✍️ ISBN and DOI Identifiers Explained
ISBN and DOI are two different identifiers used to uniquely label and locate published works. They play an essential role in citations by helping ensure accuracy, reliability, and ease of access to the cited sources.
Using ISBNs and DOIs in citations also helps to standardize the citation process and make it more efficient. This is particularly important in academic and scientific writing, where accuracy and efficiency are especially important.
International Standard Book Number (ISBN) is a standard book identification system. It consists of a 13-digit number (formerly 10) and is unique to each book published internationally. Using ISBNs can help avoid confusion and errors when citing a specific edition.
A DOI (Digital Object Identifier) is a combination of letters, numbers, and symbols that can be used to identify an article or a document. A DOI can help your reader to find a document from your citation without a hassle. DOIs are also crucial for articles and other online publications because they provide a permanent link to the source, even if the URL changes over time.
In most cases, you can find the DOI on the first page of a source. If it is not included, you can look it up on the website CrossRef.org.
🧐 What Are Reliable Sources?
Using credible sources is essential when you are writing a research paper. Telling good sources from bad ones can be pretty challenging, but fear not: we have some tips to help you find credible and reliable sources for research online.
But first, let's see what a credible source is:
- ✅ Generally, a trustworthy online source is material that has been published within the last ten years by an author that is well-known and respected in the given field.
- ✅ Another factor is the credibility of the website on which the source is published.
Meanwhile, here's what an unreliable source is:
- ❌ An unreliable source is anything that needs to be updated.
- ❌ Additionally, do not use materials published on social media platforms or personal blogs. They may contain misinformation and opinions disguised as facts.
Criteria for Evaluating Your Sources
As you are working on your research paper, start thinking about how to find credible sources. Here are some of the criteria to look at when choosing whether to use the source or not:
|✔||Check if the article covers the necessary information you are looking for. Plus, see if it contains all the required parts: an abstract, a reference list, and the text itself.|
|✔||When evaluating whether the source is credible, ask yourself about the target audience. Was it written for professionals? If the answer is yes, then it’s probably trustworthy.|
|✔||You should also ask yourself what you are trying to achieve with your work and how using the source adds to your overall goal.|
|✔||Try to gather information regarding the author to see how reputable they are. We suggest you pay particular attention to their other publications and credentials.|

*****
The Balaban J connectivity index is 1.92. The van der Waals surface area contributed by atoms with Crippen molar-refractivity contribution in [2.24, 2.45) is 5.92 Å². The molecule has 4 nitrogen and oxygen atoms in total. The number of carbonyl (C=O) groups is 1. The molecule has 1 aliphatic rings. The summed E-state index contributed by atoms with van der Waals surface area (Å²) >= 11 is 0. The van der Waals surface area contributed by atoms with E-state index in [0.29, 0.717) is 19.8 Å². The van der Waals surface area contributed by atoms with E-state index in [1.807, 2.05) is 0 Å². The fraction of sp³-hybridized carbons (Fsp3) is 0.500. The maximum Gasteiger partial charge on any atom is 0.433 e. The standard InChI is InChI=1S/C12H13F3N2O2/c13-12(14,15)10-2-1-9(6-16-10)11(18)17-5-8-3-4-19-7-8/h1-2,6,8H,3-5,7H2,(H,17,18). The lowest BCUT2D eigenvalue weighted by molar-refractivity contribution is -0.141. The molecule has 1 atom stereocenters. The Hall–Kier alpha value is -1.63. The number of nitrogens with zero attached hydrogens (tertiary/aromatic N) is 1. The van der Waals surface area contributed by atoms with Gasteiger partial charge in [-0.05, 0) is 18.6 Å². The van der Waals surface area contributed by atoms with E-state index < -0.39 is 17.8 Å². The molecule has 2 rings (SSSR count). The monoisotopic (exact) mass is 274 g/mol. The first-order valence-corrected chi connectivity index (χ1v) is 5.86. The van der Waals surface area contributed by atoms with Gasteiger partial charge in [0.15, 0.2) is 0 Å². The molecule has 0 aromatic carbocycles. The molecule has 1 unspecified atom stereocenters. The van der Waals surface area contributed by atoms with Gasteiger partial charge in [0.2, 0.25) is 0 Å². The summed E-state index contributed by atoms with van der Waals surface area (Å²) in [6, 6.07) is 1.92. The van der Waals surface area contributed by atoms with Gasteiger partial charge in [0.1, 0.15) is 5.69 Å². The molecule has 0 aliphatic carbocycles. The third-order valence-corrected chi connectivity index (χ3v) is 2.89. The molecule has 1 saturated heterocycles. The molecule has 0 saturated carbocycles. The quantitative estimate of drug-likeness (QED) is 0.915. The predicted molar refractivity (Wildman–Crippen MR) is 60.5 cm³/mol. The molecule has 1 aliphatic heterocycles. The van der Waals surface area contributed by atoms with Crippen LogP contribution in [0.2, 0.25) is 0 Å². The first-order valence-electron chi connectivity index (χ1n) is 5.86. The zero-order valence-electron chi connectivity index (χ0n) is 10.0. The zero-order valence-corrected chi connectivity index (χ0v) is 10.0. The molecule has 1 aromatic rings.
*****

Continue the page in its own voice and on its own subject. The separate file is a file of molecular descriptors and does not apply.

|✔||Check where the article is published at. Government-run and educational websites (.gov,.edu) are safe to use.|
|✔||Always see the publication date to find the most relevant sources for your current research.|
Whether you are looking for a free citation generator or an explanation regarding the reference styles, we hope our tips will help you. Share it with your peers and friends and tell them about our free online reference maker! We also recommend you try out our free plagiarism detector and a summary generator to help you work with sources.
❓ Reference Generator FAQs
A reference and citation generator is a tool that automatically creates accurate citations and references for various types of sources, such as books, articles, and websites. These tools can save you a lot of time and effort by taking care of the tedious task of formatting citations and references correctly.
Using a citation generator can help you integrate referencing into your essay or research paper quickly and efficiently. The process that was once time-consuming can be accomplished in minutes, saving you time and energy.
You can create a reference by following a corresponding style guide. But you may also speed things up and generate a reference using our citation generator! Simply input all the necessary info about the source and click the button to create the reference.
If you are looking for the best referencing generator, look no further. Custom-Writing referencing generator is the best out there, allowing students to work with APA, MLA, Chicago, Turban, and Harvard styles free of charge.
- Citations and References: Documenting Your Sources: North Carolina State University
- Citation Styles: APA, MLA, Chicago, Turabian, IEEE: University of Pittsburgh
- Chicago Manual of Style and Turabian Help Guide: University of Central Oklahoma
- Finding Reliable Sources: What is a Reliable Source?: University of Georgia
- ISBN and ISSN Systems: General Information and Resources: American Library Association